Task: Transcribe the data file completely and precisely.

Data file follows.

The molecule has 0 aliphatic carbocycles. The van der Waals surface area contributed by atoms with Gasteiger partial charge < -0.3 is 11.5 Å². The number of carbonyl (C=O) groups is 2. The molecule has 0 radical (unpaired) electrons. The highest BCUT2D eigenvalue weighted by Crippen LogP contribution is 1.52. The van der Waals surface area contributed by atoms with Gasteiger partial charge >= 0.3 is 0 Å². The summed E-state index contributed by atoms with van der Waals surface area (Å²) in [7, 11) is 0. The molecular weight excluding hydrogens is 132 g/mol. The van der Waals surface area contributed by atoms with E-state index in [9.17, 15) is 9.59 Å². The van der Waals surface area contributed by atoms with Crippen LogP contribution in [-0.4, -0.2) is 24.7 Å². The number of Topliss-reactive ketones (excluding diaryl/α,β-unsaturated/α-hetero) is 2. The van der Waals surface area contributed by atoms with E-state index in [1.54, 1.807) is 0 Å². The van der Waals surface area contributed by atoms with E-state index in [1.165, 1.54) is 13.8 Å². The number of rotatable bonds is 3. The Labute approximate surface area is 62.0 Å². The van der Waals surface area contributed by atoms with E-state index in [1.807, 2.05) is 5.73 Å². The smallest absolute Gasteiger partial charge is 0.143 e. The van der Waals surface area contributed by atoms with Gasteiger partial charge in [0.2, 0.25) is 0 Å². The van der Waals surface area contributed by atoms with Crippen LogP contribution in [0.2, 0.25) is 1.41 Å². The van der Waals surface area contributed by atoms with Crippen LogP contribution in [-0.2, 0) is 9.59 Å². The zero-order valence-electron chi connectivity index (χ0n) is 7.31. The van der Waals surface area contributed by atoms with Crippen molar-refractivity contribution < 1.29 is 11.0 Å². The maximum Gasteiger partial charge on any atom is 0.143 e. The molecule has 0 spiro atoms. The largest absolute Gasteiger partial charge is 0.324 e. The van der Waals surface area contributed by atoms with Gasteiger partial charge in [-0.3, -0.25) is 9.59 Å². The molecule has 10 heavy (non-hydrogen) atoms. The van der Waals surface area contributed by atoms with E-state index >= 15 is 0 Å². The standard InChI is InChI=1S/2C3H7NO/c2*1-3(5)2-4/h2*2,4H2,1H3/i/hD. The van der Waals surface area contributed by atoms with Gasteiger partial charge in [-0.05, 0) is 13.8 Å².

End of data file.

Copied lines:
The molecule has 0 aliphatic carbocycles. The van der Waals surface area contributed by atoms with Gasteiger partial charge < -0.3 is 11.5 Å². The number of carbonyl (C=O) groups is 2. The molecule has 0 radical (unpaired) electrons. The highest BCUT2D eigenvalue weighted by Crippen LogP contribution is 1.52. The van der Waals surface area contributed by atoms with Gasteiger partial charge >= 0.3 is 0 Å². The summed E-state index contributed by atoms with van der Waals surface area (Å²) in [7, 11) is 0. The molecular weight excluding hydrogens is 132 g/mol. The van der Waals surface area contributed by atoms with E-state index in [9.17, 15) is 9.59 Å². The van der Waals surface area contributed by atoms with Crippen LogP contribution in [-0.4, -0.2) is 24.7 Å². The number of Topliss-reactive ketones (excluding diaryl/α,β-unsaturated/α-hetero) is 2. The van der Waals surface area contributed by atoms with E-state index in [1.54, 1.807) is 0 Å². The van der Waals surface area contributed by atoms with E-state index in [1.165, 1.54) is 13.8 Å². The number of rotatable bonds is 3. The Labute approximate surface area is 62.0 Å². The van der Waals surface area contributed by atoms with E-state index in [1.807, 2.05) is 5.73 Å². The smallest absolute Gasteiger partial charge is 0.143 e. The van der Waals surface area contributed by atoms with Gasteiger partial charge in [0.2, 0.25) is 0 Å². The van der Waals surface area contributed by atoms with Crippen LogP contribution in [0.2, 0.25) is 1.41 Å². The van der Waals surface area contributed by atoms with Crippen LogP contribution in [-0.2, 0) is 9.59 Å². The zero-order valence-electron chi connectivity index (χ0n) is 7.31. The van der Waals surface area contributed by atoms with Crippen molar-refractivity contribution < 1.29 is 11.0 Å². The maximum Gasteiger partial charge on any atom is 0.143 e. The molecule has 0 spiro atoms. The largest absolute Gasteiger partial charge is 0.324 e. The van der Waals surface area contributed by atoms with Gasteiger partial charge in [-0.3, -0.25) is 9.59 Å². The molecule has 10 heavy (non-hydrogen) atoms. The van der Waals surface area contributed by atoms with E-state index >= 15 is 0 Å². The standard InChI is InChI=1S/2C3H7NO/c2*1-3(5)2-4/h2*2,4H2,1H3/i/hD. The van der Waals surface area contributed by atoms with Gasteiger partial charge in [-0.05, 0) is 13.8 Å².